iPhone vs. Kindle – Are they both wrong?

via New iPhone e-book application takes aim at Amazon’s Kindle – TechFlash: Seattle’s Technology News Source.

The New York Times today explores the growing visibility of electronic books, with the Kindle leading the way. Amazon doesn’t disclose Kindle sales figures, but the Times says estimates range from 260,000 to a million units sold. The story also notes that iPhone applications gave a boost to electronic books this year and “are already starting to generate nearly as many digital book sales as the Sony Reader, though they still trail sales of books in the Kindle format.”

The iPhone and the Kindle are two very different approaches to the ebook market.  The Kindle is a dedicated gadget for reading ebooks that happens to do other things.  The iPhone is coming from the other direction – a device that everyone wants that now happens to do ebooks.

While both are great for the industry as a whole, neither has yet done for ebooks what the iPod did for digital music.  When it was released, the Kindle might have been that game-changer, but it hasn’t quite worked out that way.  Hope remains for the new version of the Kindle, rumored to be released early this year.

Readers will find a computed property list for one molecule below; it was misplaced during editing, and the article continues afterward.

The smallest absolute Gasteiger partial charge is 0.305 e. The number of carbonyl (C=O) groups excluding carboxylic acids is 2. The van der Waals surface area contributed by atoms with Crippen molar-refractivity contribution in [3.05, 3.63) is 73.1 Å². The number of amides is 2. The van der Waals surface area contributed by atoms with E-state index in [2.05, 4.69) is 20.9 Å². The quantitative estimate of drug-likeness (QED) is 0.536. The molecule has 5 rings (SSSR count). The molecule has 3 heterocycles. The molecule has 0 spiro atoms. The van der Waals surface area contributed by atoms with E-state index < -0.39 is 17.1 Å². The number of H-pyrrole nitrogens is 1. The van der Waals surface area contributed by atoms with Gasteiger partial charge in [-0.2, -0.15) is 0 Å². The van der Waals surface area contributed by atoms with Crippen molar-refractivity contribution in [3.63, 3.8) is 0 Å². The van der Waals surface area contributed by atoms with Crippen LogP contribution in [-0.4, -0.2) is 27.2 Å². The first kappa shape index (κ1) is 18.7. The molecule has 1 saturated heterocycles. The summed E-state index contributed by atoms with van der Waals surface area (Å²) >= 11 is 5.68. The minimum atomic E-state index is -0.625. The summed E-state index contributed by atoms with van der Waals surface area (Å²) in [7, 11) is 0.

But which is a better approach?  Should you make a device specifically for ebooks?  Or should you take a device that can be adapted to do ebooks, and find a software solution?

The iPhone’s software-based solution is closer to the ideal, but it has a long way to go.  First of all, it can’t just be for the iPhone.  It may be the hottest smartphone out there, but it’s not the only one, and Apple has always been stingy with their software.  And there are more and more screens in our lives, and more and more of the screens are connected to the internet.  Why limit yourself to your phone or your ebook reader?  In a decade, your toaster will have a four-inch LCD.  Maybe you’ll want to read an ebook there.

If we focus on the software solutions, and the problems common to all readers – ease of use, reformatting text for different size screens, etc – then we grow the entire market, and the next time something like the Kindle comes along, it has much bigger shoulders to stand on.

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